DOT presented the plan to CB 2’s transportation committee on April 22. According to the meeting minutes [PDF], some members were concerned about the length of left turn lanes to accommodate queues of drivers, but were generally supportive of the plan. It goes to the full board on June 5.

Pending support from the community boards in June, DOT says it plans to implement both projects later this year.

  • Bluewndrpwrmlk96

    Wow, I didn’t know this section of Broadway in Woodside was so dangerous. Sign of the times. To convert this segment of Broadway to two-lanes is a no-brainer, because that’s how Broadway is throughout Astoria and Elmhurst, except that short part in Woodside. I don’t mind the extra wide parking lanes to ride on, but why doesn’t the DOT at least take the extra step in putting in the signage (i.e: Shared Route sign, sharrows).

  • Guest

    These are much needed improvements to some dangerous roadways. We thank NYCDOT for its careful attention to problems in this area, and look forward to their implementation. Over the next several years, we hope the city will embrace a more comprehensive transformation of Northern Boulevard into a safer and greener main street.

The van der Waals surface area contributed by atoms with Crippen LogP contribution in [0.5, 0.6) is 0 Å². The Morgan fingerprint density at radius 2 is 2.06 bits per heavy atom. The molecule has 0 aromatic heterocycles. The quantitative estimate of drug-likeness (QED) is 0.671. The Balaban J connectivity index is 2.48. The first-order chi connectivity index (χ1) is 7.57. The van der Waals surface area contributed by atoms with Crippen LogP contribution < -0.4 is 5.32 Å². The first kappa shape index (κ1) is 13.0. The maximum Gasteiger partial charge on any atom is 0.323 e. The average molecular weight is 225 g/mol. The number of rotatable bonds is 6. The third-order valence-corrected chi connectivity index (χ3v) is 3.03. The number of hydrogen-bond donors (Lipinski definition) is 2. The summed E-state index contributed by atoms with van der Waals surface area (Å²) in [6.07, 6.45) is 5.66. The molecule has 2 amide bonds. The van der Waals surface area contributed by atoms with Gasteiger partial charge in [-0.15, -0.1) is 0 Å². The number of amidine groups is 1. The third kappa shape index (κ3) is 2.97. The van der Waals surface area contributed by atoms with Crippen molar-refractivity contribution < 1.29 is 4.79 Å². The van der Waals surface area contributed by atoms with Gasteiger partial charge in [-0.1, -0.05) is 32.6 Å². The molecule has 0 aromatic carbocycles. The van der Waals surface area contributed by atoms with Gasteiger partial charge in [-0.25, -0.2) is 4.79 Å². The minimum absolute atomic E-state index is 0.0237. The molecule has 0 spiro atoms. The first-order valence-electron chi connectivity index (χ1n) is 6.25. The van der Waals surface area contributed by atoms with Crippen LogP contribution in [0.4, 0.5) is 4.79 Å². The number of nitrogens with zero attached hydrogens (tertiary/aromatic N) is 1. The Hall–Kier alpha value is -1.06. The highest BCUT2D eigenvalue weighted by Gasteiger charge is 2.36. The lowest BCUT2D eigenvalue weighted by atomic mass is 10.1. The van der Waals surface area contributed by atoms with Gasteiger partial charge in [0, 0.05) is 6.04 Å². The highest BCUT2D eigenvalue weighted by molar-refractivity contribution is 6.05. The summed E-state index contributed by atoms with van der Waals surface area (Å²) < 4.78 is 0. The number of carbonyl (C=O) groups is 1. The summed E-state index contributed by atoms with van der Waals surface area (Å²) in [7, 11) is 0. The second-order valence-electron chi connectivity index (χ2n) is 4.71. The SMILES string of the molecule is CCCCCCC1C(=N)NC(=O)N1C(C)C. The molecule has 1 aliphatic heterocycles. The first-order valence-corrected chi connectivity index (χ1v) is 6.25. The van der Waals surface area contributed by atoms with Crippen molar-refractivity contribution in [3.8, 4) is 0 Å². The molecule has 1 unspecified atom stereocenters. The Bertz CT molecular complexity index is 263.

• Make Queens Safer

    These are much needed improvements to some dangerous roadways. We thank NYCDOT for its careful attention to problems in this area, and look forward to their implementation. Over the next several years, we hope the city will embrace a more comprehensive transformation of Northern Boulevard into a safer and greener main street.
    http://makequeenssafer.org/home/projects/a-better-northern-boulevard/

  • Joe R.

    This is all good stuff. I’m pretty surprised that section of Broadway is considered dangerous. I’ve biked it many times when I’ve ridden from where I live now to my old neighborhood in Astoria (i.e. pretty much just a nostalgia trip). I never felt unsafe. However, that looks like it might not be so great for crossing pedestrians given how the road design encourages speeding.